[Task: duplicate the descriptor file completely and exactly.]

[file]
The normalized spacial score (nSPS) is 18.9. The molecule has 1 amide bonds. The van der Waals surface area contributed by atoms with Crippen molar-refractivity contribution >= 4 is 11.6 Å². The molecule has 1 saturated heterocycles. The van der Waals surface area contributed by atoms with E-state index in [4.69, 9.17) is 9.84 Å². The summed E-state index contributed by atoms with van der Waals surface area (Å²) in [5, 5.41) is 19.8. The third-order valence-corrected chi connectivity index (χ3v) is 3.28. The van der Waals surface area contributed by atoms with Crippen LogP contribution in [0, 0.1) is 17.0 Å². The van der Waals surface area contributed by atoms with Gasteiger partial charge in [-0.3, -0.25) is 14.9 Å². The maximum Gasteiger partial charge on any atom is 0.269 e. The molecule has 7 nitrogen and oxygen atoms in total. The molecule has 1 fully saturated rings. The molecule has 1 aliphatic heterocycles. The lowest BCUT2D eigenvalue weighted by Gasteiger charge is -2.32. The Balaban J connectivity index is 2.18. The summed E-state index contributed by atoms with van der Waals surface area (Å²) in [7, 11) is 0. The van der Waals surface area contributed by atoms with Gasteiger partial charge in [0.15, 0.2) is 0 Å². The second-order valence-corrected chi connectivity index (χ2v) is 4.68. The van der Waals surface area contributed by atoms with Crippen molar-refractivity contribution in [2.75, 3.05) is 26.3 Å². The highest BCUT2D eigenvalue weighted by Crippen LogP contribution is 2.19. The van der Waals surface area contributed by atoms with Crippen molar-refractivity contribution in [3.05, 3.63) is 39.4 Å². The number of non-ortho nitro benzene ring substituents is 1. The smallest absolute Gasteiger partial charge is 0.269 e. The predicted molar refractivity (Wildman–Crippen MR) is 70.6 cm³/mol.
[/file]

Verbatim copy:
The normalized spacial score (nSPS) is 18.9. The molecule has 1 amide bonds. The van der Waals surface area contributed by atoms with Crippen molar-refractivity contribution >= 4 is 11.6 Å². The molecule has 1 saturated heterocycles. The van der Waals surface area contributed by atoms with E-state index in [4.69, 9.17) is 9.84 Å². The summed E-state index contributed by atoms with van der Waals surface area (Å²) in [5, 5.41) is 19.8. The third-order valence-corrected chi connectivity index (χ3v) is 3.28. The van der Waals surface area contributed by atoms with Crippen LogP contribution in [0, 0.1) is 17.0 Å². The van der Waals surface area contributed by atoms with Gasteiger partial charge in [-0.3, -0.25) is 14.9 Å². The maximum Gasteiger partial charge on any atom is 0.269 e. The molecule has 7 nitrogen and oxygen atoms in total. The molecule has 1 fully saturated rings. The molecule has 1 aliphatic heterocycles. The lowest BCUT2D eigenvalue weighted by Gasteiger charge is -2.32. The Balaban J connectivity index is 2.18. The summed E-state index contributed by atoms with van der Waals surface area (Å²) in [7, 11) is 0. The van der Waals surface area contributed by atoms with Gasteiger partial charge in [0.15, 0.2) is 0 Å². The second-order valence-corrected chi connectivity index (χ2v) is 4.68. The van der Waals surface area contributed by atoms with Crippen molar-refractivity contribution in [2.75, 3.05) is 26.3 Å². The highest BCUT2D eigenvalue weighted by Crippen LogP contribution is 2.19. The van der Waals surface area contributed by atoms with Crippen molar-refractivity contribution in [3.05, 3.63) is 39.4 Å². The number of non-ortho nitro benzene ring substituents is 1. The smallest absolute Gasteiger partial charge is 0.269 e. The predicted molar refractivity (Wildman–Crippen MR) is 70.6 cm³/mol.